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September 12, 2019

Militarization In Eastern Guatemala Threatens Freedom of Expression and Indigenous Human Rights Defenders

Since September 4, 2019, 22 municipalities in Eastern Guatemala have been militarized by right-wing president Jimmy Morales after declaring a “state of siege” or martial law in the largely Indigenous region of the country, for a minimum period of 30 days. A state of siege suspends civil rights including  freedom of action, freedom of movement, right to assembly and demonstration, carrying of arms, and supports legal detentions and interrogations of detainees and prisoners, putting at risk the freedom, security, life and peace of the inhabitants of the affected areas. Restrictions apply to all those living in Izabal and in the municipalities of Tactic, Senahú, Tamahú, La Tinta, Tucurú, Cahabón, Panzós, Chahal and Fray Bartolomé de las Casas, Alta Verapaz; Río Hondo, Teculután, Gualán and Usumatlán, Zacapa; San Agustín Acasaguastlán and San Cristóbal Acasaguastlán, El Progreso, Purulhá, Baja Verapaz, and San Luis, Petén. 

The state of siege was declared after three military members were ambushed and killed during rounds to monitor drug trafficking activities in the area on September 3. However, a large part of the municipalities included in the state of siege are ancestral and current territories of the Maya Q’eqchí, Poqomchi’ and Garífuna Peoples, who have been organizing and resisting in defense of their territories and natural resources against exploitation. Community leaders believe the executive branch has used the incident to criminalize and control Indigenous community organizing and freedom of expression. 

In El Estor, the persecution of the civilian population has recently intensified in response to community members opposing mining extraction and African palm plantations without their Free, Prior and Informed Consent. Community leaders and community media journalists are under threat and are being criminalized as a result of their work to organize and inform their audiences on the risks and human rights violations related to these development activities. 


In a press conference shared via video, members of community radio station Radio Comunitaria Nakoj, alongside other members of the community radio movement in Guatemala, announced,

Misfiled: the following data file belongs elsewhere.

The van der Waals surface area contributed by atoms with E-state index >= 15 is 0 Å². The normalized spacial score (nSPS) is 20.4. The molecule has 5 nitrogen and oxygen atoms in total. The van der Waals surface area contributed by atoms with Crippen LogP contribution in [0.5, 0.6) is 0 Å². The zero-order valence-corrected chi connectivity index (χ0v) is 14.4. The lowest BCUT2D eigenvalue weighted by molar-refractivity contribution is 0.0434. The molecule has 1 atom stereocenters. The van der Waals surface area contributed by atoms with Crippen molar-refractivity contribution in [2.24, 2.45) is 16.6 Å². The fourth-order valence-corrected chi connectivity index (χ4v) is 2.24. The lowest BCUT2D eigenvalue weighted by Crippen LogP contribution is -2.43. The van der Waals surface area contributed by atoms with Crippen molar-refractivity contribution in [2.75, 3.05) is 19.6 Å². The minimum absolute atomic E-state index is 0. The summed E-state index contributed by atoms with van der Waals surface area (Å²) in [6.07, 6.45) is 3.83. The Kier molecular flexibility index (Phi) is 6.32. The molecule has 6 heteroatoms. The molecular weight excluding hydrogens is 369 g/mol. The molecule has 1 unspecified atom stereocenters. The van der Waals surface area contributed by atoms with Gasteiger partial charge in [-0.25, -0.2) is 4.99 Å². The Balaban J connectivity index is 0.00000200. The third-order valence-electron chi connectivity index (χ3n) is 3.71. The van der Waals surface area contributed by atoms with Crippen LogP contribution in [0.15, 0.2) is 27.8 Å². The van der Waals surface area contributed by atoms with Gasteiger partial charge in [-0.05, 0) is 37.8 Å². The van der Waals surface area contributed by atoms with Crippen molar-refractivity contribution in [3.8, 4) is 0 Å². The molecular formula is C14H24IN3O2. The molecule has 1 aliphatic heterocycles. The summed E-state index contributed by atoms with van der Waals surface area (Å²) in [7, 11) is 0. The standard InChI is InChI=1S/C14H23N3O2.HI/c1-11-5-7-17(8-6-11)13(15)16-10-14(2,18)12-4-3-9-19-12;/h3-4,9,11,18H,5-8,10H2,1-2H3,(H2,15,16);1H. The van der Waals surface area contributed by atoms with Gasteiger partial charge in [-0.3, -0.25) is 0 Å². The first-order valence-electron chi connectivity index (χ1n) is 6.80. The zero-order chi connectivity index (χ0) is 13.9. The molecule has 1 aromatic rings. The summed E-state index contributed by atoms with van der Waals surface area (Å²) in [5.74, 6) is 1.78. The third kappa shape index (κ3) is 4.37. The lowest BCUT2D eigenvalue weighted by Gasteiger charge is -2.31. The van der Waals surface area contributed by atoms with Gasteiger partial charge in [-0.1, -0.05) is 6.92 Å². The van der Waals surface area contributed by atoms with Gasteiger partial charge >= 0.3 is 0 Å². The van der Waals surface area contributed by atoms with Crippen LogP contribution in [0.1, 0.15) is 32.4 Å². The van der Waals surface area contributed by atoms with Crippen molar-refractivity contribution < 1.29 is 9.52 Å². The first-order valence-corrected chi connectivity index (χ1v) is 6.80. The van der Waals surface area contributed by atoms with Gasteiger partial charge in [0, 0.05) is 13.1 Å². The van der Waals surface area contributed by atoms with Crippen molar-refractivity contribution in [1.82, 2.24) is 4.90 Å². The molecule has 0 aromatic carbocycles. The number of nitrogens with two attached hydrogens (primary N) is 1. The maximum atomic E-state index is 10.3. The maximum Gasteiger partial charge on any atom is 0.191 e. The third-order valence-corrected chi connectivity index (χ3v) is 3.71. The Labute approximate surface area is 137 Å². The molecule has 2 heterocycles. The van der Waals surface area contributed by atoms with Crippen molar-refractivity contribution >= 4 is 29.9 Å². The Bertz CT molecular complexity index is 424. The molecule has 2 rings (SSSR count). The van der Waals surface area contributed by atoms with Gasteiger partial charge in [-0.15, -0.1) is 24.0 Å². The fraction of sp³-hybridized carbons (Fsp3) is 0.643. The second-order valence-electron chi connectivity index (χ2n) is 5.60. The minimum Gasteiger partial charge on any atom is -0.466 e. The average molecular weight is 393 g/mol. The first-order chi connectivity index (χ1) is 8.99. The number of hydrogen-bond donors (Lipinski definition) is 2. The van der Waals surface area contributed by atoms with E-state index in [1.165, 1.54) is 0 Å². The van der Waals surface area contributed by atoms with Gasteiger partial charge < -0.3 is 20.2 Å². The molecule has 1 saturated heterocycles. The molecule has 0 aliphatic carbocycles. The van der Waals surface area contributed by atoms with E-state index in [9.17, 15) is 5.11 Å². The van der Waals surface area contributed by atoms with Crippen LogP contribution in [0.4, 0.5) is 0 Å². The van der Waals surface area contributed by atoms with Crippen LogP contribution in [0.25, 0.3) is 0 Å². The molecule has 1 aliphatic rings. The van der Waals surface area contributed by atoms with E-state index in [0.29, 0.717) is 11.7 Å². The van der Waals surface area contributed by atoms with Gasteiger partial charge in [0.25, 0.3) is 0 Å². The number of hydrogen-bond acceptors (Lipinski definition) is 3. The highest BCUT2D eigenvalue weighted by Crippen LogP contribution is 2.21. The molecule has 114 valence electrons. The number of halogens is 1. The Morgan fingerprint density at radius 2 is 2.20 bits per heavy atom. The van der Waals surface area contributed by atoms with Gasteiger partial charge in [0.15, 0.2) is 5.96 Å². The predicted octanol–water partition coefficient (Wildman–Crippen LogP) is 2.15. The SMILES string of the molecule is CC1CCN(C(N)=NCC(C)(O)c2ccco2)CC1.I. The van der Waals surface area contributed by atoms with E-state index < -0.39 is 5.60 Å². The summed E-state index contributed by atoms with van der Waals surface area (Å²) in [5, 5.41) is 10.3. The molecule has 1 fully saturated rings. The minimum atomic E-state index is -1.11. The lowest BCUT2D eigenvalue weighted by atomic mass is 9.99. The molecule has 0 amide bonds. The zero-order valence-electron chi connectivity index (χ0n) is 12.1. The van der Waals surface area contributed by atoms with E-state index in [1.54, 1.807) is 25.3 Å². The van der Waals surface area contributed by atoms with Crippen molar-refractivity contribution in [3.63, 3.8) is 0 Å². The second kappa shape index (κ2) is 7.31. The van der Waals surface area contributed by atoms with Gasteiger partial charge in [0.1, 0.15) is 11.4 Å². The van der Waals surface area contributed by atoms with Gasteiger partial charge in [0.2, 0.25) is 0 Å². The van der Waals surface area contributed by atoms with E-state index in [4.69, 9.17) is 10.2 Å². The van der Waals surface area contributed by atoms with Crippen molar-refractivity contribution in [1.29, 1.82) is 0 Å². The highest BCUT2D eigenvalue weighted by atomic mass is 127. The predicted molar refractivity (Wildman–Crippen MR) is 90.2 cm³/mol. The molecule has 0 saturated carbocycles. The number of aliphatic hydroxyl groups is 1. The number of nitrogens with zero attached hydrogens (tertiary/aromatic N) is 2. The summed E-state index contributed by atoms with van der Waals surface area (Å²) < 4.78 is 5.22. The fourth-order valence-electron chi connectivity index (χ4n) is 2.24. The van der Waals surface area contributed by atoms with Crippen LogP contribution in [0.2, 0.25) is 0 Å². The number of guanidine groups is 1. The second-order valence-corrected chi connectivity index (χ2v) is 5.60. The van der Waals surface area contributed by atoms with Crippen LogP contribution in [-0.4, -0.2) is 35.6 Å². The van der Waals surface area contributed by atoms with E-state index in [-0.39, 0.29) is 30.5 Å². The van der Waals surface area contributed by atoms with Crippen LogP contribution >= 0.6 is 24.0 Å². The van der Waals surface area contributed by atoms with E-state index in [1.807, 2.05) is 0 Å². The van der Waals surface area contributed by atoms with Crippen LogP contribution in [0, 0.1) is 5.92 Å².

“We reject that since 24th of July, unidentified people from Public Prosecutor's Office have been arriving to photograph and ask questions about personnel at Radio Nakoj,  gathering necessary information to justify a raid on our station. This is a threat meant to intimidate us and is a violation of our right to freedom of expression, guaranteed to us by the constitution, international treaties and conventions, and the Guatemalan Peace Accords.”  Since the state siege, two community radio stations in the area have shut down operations for fear of reprisal.

Independent media Prensa Comunitaria reported that their journalists Baudilio Choc Mac and Rony Morales Tot were not allowed to interview community leaders without being accompanied by the army.

In addition to the three members of the Guatemalan military who were killed, other victims include two campesinos, an elder man and woman, who suffered injuries while caught in the crossfire during the ambush and were brought to a nearby hospital, as well as Agustín Chub Chub, a victim of apparent suicide after he was accused on social media of involvement in the death of the soldiers. The accuser, Ricardo Méndez Ruiz, is a right-wing columnist who has previously been censured by the Human Rights Ombudsman in Guatemala for hate speech against human rights defenders.

Cultural Survival supports Indigenous and social organizations that express their rejection of the state of siege and the militarization in their region. We also denounce the suspension of human rights, which can lead to more criminalization of leaders, detentions, false criminal charges and evictions of communities.  Militarization disproportionately affects Indigenous communities, civil society, social organizations, community leaders, community media and journalists rather than the criminals it is meant to deter. For survivors of the Guatemalan civil war, militarization invokes the trauma of past experiences of brutal massacres, rape, and terror inflicted on the communities by the Guatemalan military.

Community radio and alternative media are the only spaces that communities have to report to the broader public on what is happening, given the pro-business, pro-government bias of corporate media monopoly.  The lack of legal recognition for community broadcasting endangers the freedom of expression of the Indigenous communities by limiting their rights established in article 35 of the Guatemalan Constitution.

Cultural Survival reiterates its commitment to uphold the human rights of Indigenous Peoples, the integrity and security of women and children in the communities under siege, and stands in solidarity with the families affected by this violence.

We urge the government of Guatemala to do the following:

  • Repeal of the State of Siege imposed in 22 municipalities in the northeast of the country in government decree number 1-2019;
  • Carry out rigorous investigations to find the whereabouts of those responsible for the killings and punish the perpetrators;
  • Uphold the right of freedom of expression of Indigenous Peoples, guaranteeing the use of community radio, tv and other platforms;
  • Fulfill its commitment to Indigenous Peoples with the Peace Accords signed in 1996; and,
  • That the Attorney General for Human Rights be vigilant about any violation of  human rights and collective rights of Indigenous Peoples during this time, among other guarantees of citizenship;
  • That the Public Prosecutor's Office refrains from conducting raids  against community radio stations, which have no legal basis.


Photos of Semuy II courtesy of Victor Maquin.